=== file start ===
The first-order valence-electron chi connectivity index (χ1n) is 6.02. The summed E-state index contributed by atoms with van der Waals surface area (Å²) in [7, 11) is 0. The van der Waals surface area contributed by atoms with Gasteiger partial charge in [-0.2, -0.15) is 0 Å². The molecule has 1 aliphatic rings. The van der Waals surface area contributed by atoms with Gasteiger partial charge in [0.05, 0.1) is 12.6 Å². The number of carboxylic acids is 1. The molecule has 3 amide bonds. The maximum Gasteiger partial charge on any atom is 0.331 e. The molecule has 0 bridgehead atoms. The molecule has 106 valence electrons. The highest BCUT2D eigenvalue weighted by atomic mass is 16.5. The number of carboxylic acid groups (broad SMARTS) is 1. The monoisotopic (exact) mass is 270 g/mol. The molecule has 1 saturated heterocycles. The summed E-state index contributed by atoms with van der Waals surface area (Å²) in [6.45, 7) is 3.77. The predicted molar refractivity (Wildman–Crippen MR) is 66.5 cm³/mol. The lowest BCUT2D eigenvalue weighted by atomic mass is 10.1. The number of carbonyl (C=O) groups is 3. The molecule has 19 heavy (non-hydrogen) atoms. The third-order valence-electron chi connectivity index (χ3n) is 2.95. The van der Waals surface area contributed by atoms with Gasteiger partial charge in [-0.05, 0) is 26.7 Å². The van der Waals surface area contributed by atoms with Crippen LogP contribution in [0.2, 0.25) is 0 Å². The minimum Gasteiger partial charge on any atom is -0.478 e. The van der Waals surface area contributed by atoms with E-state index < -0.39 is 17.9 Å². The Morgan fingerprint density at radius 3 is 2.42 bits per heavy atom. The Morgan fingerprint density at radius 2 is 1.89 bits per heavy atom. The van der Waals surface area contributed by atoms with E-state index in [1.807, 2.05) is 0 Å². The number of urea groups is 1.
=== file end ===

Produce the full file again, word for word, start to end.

The first-order valence-electron chi connectivity index (χ1n) is 6.02. The summed E-state index contributed by atoms with van der Waals surface area (Å²) in [7, 11) is 0. The van der Waals surface area contributed by atoms with Gasteiger partial charge in [-0.2, -0.15) is 0 Å². The molecule has 1 aliphatic rings. The van der Waals surface area contributed by atoms with Gasteiger partial charge in [0.05, 0.1) is 12.6 Å². The number of carboxylic acids is 1. The molecule has 3 amide bonds. The maximum Gasteiger partial charge on any atom is 0.331 e. The molecule has 0 bridgehead atoms. The molecule has 106 valence electrons. The highest BCUT2D eigenvalue weighted by atomic mass is 16.5. The number of carboxylic acid groups (broad SMARTS) is 1. The monoisotopic (exact) mass is 270 g/mol. The molecule has 1 saturated heterocycles. The summed E-state index contributed by atoms with van der Waals surface area (Å²) in [6.45, 7) is 3.77. The predicted molar refractivity (Wildman–Crippen MR) is 66.5 cm³/mol. The lowest BCUT2D eigenvalue weighted by atomic mass is 10.1. The number of carbonyl (C=O) groups is 3. The molecule has 19 heavy (non-hydrogen) atoms. The third-order valence-electron chi connectivity index (χ3n) is 2.95. The van der Waals surface area contributed by atoms with Gasteiger partial charge in [-0.05, 0) is 26.7 Å². The van der Waals surface area contributed by atoms with Crippen LogP contribution in [0.2, 0.25) is 0 Å². The minimum Gasteiger partial charge on any atom is -0.478 e. The van der Waals surface area contributed by atoms with E-state index < -0.39 is 17.9 Å². The Morgan fingerprint density at radius 3 is 2.42 bits per heavy atom. The Morgan fingerprint density at radius 2 is 1.89 bits per heavy atom. The van der Waals surface area contributed by atoms with E-state index in [1.807, 2.05) is 0 Å². The number of urea groups is 1.